According to a recent survey 44 million Americans are currently providing unpaid care for another adult – whether it’s stopping by more frequently to help with household chores, managing financial matters, or providing full-time assistance for a disabled parent. Perhaps you’re one of those caregivers. If you’re partnered or married, you know how challenging it can be to manage the stress and exhaustion of care-giving while nurturing a healthy relationship at home.
Aside from the actual duties you’re juggling, perhaps the toughest aspect is the fact that neither “job” comes with vacation time, and the burnout factor is huge. Add to that the possibility of sleep deprivation, your own parental responsibilities, increased financial burden – and coping can feel even tougher. Well, we are here to help! We’ve learned a great deal, both from our client families and from industry experts, about strategies to navigate these potentially conflicting roles while keeping stress at a minimum.
- First, COMMUNICATION is key. Don’t expect your partner to intuit what you’re thinking or read between the lines; it’s an unrealistic expectation that can lead to frustration for both of you. It’s important to be able to vent about what’s stressing you out – and that goes for both of you, by the way. Partners and spouses of caregivers can have their own frustrations at feeling overlooked, even abandoned – or at missing time together that’s been pushed aside. Even if you have to schedule time to talk, which might feel forced, do it.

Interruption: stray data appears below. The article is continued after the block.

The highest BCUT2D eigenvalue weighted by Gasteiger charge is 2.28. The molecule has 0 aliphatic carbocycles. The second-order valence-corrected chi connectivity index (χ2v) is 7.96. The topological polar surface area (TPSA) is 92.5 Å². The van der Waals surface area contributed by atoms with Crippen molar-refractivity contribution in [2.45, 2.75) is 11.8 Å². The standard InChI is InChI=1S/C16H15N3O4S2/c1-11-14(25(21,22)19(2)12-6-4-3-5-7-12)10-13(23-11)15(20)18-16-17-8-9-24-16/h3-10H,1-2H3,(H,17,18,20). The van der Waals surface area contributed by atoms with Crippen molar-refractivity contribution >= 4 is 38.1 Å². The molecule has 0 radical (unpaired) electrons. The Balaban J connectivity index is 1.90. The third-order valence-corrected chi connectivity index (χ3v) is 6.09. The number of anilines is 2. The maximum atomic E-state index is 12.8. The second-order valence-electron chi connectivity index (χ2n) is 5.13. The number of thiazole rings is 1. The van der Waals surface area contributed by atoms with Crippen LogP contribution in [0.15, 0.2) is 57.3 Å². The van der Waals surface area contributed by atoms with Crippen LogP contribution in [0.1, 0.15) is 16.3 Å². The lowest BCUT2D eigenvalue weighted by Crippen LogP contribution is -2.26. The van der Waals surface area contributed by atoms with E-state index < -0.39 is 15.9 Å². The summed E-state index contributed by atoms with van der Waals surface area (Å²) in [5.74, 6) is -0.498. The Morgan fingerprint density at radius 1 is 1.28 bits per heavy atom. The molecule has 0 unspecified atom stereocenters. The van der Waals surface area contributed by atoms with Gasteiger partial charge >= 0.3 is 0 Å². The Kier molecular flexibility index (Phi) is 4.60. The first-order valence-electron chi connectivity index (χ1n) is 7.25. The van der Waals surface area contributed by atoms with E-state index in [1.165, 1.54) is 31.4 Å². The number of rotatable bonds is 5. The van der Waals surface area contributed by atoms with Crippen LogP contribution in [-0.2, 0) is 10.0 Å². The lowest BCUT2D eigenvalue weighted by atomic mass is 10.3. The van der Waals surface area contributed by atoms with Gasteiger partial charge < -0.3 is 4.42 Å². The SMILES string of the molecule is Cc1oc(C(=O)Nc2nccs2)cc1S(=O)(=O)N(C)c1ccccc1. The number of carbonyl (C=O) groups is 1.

- At the same time, have REALISTIC EXPECTATIONS about what your partner can relate to. Resist blaming them or feeling resentful if they can’t always empathize with your struggles and frustrations. It’s important to have them as a sounding board, but if you need stronger back up, consider joining an online or community support group for swapping stories and sharing coping strategies.
- CARVE OUT TIME TOGETHER. The needs of a sick parent or elderly person can sometimes seem to trump almost anything else; but nothing is more important than protecting your marriage or partnership, particularly during the stressful times when it’s especially vulnerable. Resurrect Friday date night, even if it means take-out and a movie. Meet for a quick lunch date to catch up; even do errands together if that’s all you can manage in a given week. But make sure you create opportunities for alone time whenever you can to protect this important relationship.
- CREATE A BACK-UP PLAN. We’ve seen cases where the demands of caregiving become unsustainable, for lots of reasons, ranging from financial to health concerns to other personal factors. Look into resources now that you could turn to quickly if you needed to – home health aid companies, senior centers, assisted living. Doing this research takes time that you might not have when circumstances force the issue, so make it a short-term priority. Or you may have siblings or relatives living nearby who could take over for you, either temporarily or permanently. Talk to them now, when you have the time to lay out responsibilities and expectations, so that you have someone ready to call on.
Want more information? Visiting Nurses of NY has a great video on caregiver stress you can watch here.